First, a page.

Concomitant type 2 diabetes (T2D) and metabolic syndrome exacerbates mortality risk; yet, few studies have examined the effect of combining (AER + RES) aerobic (AER) and resistance (RES) training for individuals with T2D and metabolic syndrome.
We examined AER, RES, and AER + RES training (9 months) commensurate with physical activity guidelines in individuals with T2D (n = 262; 63% female, 44% black). Primary outcomes were change in, and prevalence of, metabolic syndrome score at follow-up (mean and 95% confidence interval [CI]). Secondary outcomes included maximal cardiorespiratory fitness (V˙O2peak) and estimated METs from time-to-exhaustion (TTE) and exercise efficiency calculated as the slope of the line between ventilatory threshold, respiratory compensation, and maximal fitness. General linear models and bootstrapped Spearman correlations were used to examine changes in metabolic syndrome associated with training primary and secondary outcome variables.
We observed a significant decrease in metabolic syndrome scores (P for trend = 0.003) for AER (−0.59, 95% CI = −1.00 to −0.21) and AER + RES (−0.79, 95% CI = −1.40 to −0.35), both being significant (P ≤ 0.02) versus control (0.26, 95% CI = −0.58 to 0.40) and RES (−0.13, 95% CI = −1.00 to 0.24). This led to a reduction in metabolic syndrome prevalence for the AER (56% vs 43%) and AER + RES (55% vs 46%) groups between baseline and follow-up. The observed decrease in metabolic syndrome was mediated by significant improvements in exercise efficiency for the AER and AER + RES training groups (P < 0.05), which was more strongly related to TTE (25%–30%; r = −0.38, 95% CI = −0.55 to −0.19) than V˙O2peak (5%–6%; r = −0.24, 95% CI = −0.45 to −0.01).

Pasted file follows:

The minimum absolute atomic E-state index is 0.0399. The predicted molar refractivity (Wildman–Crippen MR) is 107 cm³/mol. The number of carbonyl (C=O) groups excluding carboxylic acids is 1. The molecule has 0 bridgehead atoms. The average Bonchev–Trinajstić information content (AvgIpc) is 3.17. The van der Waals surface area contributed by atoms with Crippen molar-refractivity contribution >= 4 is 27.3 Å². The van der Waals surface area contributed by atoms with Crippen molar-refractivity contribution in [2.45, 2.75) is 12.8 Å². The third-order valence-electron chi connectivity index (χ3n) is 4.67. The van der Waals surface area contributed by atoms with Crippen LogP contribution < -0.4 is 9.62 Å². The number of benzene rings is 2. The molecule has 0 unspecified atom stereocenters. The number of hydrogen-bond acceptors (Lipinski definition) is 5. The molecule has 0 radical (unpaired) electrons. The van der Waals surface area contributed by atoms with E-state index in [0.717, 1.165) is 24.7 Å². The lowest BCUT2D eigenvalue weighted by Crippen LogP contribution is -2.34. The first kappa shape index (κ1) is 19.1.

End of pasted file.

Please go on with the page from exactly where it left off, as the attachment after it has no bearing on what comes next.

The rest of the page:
AER and AER + RES training significantly improved metabolic syndrome scores and prevalence in patients with T2D. These improvements appear to be associated with improved exercise efficiency and are more strongly related to improved TTE versus V˙O2peak.
1Department for Health, University of Bath, Bath, UNITED KINGDOM; 2School of Kinesiology, Louisiana State University, Baton Rouge, LA; 3Department of Kinesiology, East Carolina University, Greenville, NC; 4Division of Cardiology, Duke University Medical Center, Durham, NC; 5Universidad Europea and Instituto de Investigación Sanitaria Hospital 12 de Octubre (i+12), Madrid, SPAIN; 6Division of Preventive Medicine, Pennington Biomedical Research Center, Baton Rouge, LA; and 7Cardiac Rehabilitation and Prevention, Ochsner Clinical School, University of Queensland School of Medicine, John Ochsner Heart and Vascular Institute, New Orleans, LA
Address for correspondence: Conrad P. Earnest, Ph.D., Department for Health, University of Bath, Bath, United Kingdom; E-mail: email@example.com.
Submitted for publication October 2013.
Accepted for publication December 2013.